Signs of Sexual Abuse

Signs of Sexual Abuse
Q:
Signs of Sexual Abuse

I’m worried that my child might have been sexually abused. Are there any clues, aside from what they say (or don’t say), that point to sexual abuse?

A:

Dr. Greene’s Answer:

Children who have actually been abused will often recant their initial statement because they are afraid of their abuser or because their abuser convinces them that this is “their little secret.” Several clues are associated with sexual abuse(but many children give no clues except what they say):

 
In most cases of sexual abuse, there are no injuries noted on physical exam. Thus, the history provided by the child is often key to finding out what happened (Pediatrics 2005;116;506-512).

Hopefully, nothing significant happened to your child, but if you’re really concerned, do not let the situation go uninvestigated. Whatever turns out to have happened, remember that we must prepare our children to protect themselves against sexual abuse. Begin by teaching them the proper names and significance of their private parts as soon as they are able to understand (about age 3). Then they will be ready to understand the three key messages:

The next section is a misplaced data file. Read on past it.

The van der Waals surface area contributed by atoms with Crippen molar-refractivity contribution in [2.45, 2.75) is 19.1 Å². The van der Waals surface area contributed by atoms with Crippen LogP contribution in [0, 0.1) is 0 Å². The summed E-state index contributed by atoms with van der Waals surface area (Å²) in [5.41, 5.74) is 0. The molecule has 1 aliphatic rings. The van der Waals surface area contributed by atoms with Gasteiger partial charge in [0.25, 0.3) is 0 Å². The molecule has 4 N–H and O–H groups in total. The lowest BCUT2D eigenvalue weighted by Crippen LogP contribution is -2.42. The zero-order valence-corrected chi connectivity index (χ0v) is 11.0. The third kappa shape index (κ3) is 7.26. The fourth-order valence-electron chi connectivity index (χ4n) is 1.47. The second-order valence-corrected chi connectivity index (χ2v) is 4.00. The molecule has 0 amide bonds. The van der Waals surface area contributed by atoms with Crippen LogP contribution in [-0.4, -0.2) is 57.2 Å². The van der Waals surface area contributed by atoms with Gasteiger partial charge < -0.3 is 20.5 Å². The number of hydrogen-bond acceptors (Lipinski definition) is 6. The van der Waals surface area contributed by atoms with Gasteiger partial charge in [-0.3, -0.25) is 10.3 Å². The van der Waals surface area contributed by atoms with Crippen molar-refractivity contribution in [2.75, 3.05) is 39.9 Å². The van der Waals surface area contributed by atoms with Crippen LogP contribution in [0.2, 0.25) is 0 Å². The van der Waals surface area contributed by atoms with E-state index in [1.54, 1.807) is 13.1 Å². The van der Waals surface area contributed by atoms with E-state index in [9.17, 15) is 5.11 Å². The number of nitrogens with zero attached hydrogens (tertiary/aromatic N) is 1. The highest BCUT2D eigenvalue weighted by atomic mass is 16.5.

1. Say no if somebody tries to touch your nipples, rectum, or genitals.
  2. Tell a trusted adult if someone tries to touch you.
  3. Don’t keep secrets. If somebody tells you to keep a secret, let your parents know right away.

 

Reviewed by: Khanh-Van Le-Bucklin, Rebecca Hicks
Last reviewed: September 05, 2008
Dr. Alan Greene

Article written by

Dr. Greene is the founder of DrGreene.com (cited by the AMA as “the pioneer physician Web site”), a practicing pediatrician, father of four, & author of Raising Baby Green & Feeding Baby Green. He appears frequently in the media including such venues as the The New York Times, the TODAY Show, Good Morning America, & the Dr. Oz Show.

 

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